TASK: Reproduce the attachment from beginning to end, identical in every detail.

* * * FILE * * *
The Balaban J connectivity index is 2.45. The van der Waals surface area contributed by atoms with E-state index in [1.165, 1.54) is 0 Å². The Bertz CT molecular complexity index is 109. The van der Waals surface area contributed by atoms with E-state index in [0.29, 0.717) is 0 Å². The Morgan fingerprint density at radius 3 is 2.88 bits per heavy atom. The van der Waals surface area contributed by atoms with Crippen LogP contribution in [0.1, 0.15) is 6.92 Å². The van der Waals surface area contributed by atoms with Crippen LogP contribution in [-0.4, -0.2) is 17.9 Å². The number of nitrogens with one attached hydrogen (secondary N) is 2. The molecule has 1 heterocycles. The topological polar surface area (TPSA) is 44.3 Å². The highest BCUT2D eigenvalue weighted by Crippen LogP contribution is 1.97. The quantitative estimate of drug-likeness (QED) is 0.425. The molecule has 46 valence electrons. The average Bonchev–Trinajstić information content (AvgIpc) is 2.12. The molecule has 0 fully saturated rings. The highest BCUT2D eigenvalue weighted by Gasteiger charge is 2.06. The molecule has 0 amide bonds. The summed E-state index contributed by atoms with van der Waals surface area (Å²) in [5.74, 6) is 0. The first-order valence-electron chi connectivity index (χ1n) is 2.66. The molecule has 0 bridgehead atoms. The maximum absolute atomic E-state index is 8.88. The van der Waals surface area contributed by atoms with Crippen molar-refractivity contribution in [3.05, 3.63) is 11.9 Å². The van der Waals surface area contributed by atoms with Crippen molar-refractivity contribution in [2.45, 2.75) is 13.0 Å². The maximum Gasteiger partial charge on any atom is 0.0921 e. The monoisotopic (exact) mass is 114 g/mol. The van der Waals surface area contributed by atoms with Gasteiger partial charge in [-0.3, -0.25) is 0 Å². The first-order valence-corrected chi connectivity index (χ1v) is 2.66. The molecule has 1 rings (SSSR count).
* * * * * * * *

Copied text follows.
The Balaban J connectivity index is 2.45. The van der Waals surface area contributed by atoms with E-state index in [1.165, 1.54) is 0 Å². The Bertz CT molecular complexity index is 109. The van der Waals surface area contributed by atoms with E-state index in [0.29, 0.717) is 0 Å². The Morgan fingerprint density at radius 3 is 2.88 bits per heavy atom. The van der Waals surface area contributed by atoms with Crippen LogP contribution in [0.1, 0.15) is 6.92 Å². The van der Waals surface area contributed by atoms with Crippen LogP contribution in [-0.4, -0.2) is 17.9 Å². The number of nitrogens with one attached hydrogen (secondary N) is 2. The molecule has 1 heterocycles. The topological polar surface area (TPSA) is 44.3 Å². The highest BCUT2D eigenvalue weighted by Crippen LogP contribution is 1.97. The quantitative estimate of drug-likeness (QED) is 0.425. The molecule has 46 valence electrons. The average Bonchev–Trinajstić information content (AvgIpc) is 2.12. The molecule has 0 fully saturated rings. The highest BCUT2D eigenvalue weighted by Gasteiger charge is 2.06. The molecule has 0 amide bonds. The summed E-state index contributed by atoms with van der Waals surface area (Å²) in [5.74, 6) is 0. The first-order valence-electron chi connectivity index (χ1n) is 2.66. The molecule has 0 bridgehead atoms. The maximum absolute atomic E-state index is 8.88. The van der Waals surface area contributed by atoms with Crippen molar-refractivity contribution in [3.05, 3.63) is 11.9 Å². The van der Waals surface area contributed by atoms with Crippen molar-refractivity contribution in [2.45, 2.75) is 13.0 Å². The maximum Gasteiger partial charge on any atom is 0.0921 e. The monoisotopic (exact) mass is 114 g/mol. The van der Waals surface area contributed by atoms with Gasteiger partial charge in [-0.3, -0.25) is 0 Å². The first-order valence-corrected chi connectivity index (χ1v) is 2.66. The molecule has 1 rings (SSSR count).